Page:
The most successful Head Start programs use public-private partnerships, collaboration, and transparency to deliver high-quality services to at-risk children, according to a report from a community task force convened in the last five weeks to study the issue.
The recommendations were in a draft of the report viewed by The Blade; the final report is expected Monday.
The task force was assembled by the Toledo Community Foundation to examine Head Start programs nationally. The task force recommends that administration of the Head Start grant and the provision of services should be separated, possibly through the formation of an LLC, or limited liability company.
The report further recommends that community partners apply for federal Early Head Start funds, which serve infants and toddlers, when those funds become available.
More than 2,000 children ages 3 to 5 from low-income families are enrolled in Head Start in Lucas County. The program is run by the Economic Opportunity Planning Association of Greater Toledo. EOPA was recently notified it must compete with other agencies if it wants to continue receiving nearly $13 million in federal funds to run Head Start locally. Groups that potentially could apply to run the program include Toledo Public Schools and other nonprofit or for-profit agencies.
The task force met for the first time in February. It was made up of representatives from the University of Toledo, TPS, the EOPA board, Springfield and Washington Local schools, local churches, and other organizations. It examined Head Start programs in cities including Cincinnati, Denver, Tulsa, and San Francisco.
“We want to make sure that the folks who look at this [report] take it seriously and are prepared to use it for some sort of decision making,” said Aaron Baker, assistant vice president for government relations at UT, who headed the task force.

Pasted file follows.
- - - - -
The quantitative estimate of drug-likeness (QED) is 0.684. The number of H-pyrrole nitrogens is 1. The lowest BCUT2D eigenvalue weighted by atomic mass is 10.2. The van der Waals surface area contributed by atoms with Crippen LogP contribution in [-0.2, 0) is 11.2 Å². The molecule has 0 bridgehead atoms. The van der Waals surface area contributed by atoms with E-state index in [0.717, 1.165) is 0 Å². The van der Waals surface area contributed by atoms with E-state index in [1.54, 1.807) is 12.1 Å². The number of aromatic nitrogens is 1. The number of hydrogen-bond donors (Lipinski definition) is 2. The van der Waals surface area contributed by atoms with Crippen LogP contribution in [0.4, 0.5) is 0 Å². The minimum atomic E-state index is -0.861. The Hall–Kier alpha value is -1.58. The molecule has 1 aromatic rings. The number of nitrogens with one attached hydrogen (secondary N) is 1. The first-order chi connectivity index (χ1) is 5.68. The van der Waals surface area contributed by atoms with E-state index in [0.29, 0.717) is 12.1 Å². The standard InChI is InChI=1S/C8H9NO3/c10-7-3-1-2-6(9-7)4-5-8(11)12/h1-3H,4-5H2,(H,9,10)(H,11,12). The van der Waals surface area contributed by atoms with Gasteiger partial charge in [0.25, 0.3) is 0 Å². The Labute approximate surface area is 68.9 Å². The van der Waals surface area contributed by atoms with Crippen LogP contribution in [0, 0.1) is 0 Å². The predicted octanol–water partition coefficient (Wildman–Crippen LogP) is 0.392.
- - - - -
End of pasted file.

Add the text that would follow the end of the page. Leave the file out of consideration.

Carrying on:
Mr. Baker, an EOPA board member, said the report will be distributed to board members and officials from EOPA and TPS as well as other community leaders involved in meetings about Head Start, such as Toledo Mayor Mike Bell, Lucas County Commissioner Pete Gerken, and United Way President Bill Kitson.
Several EOPA supporters and board members have said they could get behind the idea of a community partnership via an LLC running Head Start, depending on how it might be organized.
“The question of an LLC has to do with how it is structured,” said the Rev. Kevin Bedford, president of the Toledo NAACP chapter. He has said any collaboration must strengthen EOPA and the organization must control its own future.
The task force faced criticism from several EOPA supporters and board members last week for how the community foundation selected members of the panel and for not being transparent enough. Task force meetings were not open to the public. The task force received funding from the community foundation and several local businesses, although the foundation declined to name the firms or say how much funding the group received.
EOPA board member Sylvester Gould said at a meeting last week that the idea that EOPA was represented on the task force was “a bunch of malarkey,” referring to Mr. Baker and the Rev. Donald Perryman, the two EOPA members chosen by the foundation for the committee. However, he said he would examine the task force’s recommendations.
Earl Murry, a former EOPA board president, said he was concerned none of the task force members had worked for a community-action agency.
EOPA board member Vince Davis said, “In my 36 years in Toledo, when matters come to a head that are important to our community, and the majority community seeks an African-American, they choose our leaders, we don’t. They choose leaders that are palatable to them. And they make up committees that have no real, official authorization.”
Other task force members included Amy Allen, assistant professor of early childhood education at UT; Tom Brady, former dean, UT college of education; Romules Durant, assistant superintendent, TPS, and a former EOPA board member; Shirley Green, safety director, city of Toledo; the Rev. Otis Gordon, Warren AME Church; Kristi Hannan, Help Me Grow project director; Cherie Mourlam, assistant superintendent, Washington Local Schools; Melissa Romero, instructor, early education program, Lourdes University; Dr. Elizabeth Ruppert, pediatrician, and the Rev. James Williams III, Tabernacle of Faith Worship Center.
Kathryn Hott, superintendent of Springfield Local Schools, another task force member, said, “It was a phenomenal group. I am humbled to have been a part of this.”
Mr. Baker said the completed report means the task force has fulfilled its mission although he suspects some task force members will remain involved in the discussion over what agency or agencies should run Head Start locally.
Contact Kate Giammarise at: email@example.com or 419-724-6091.
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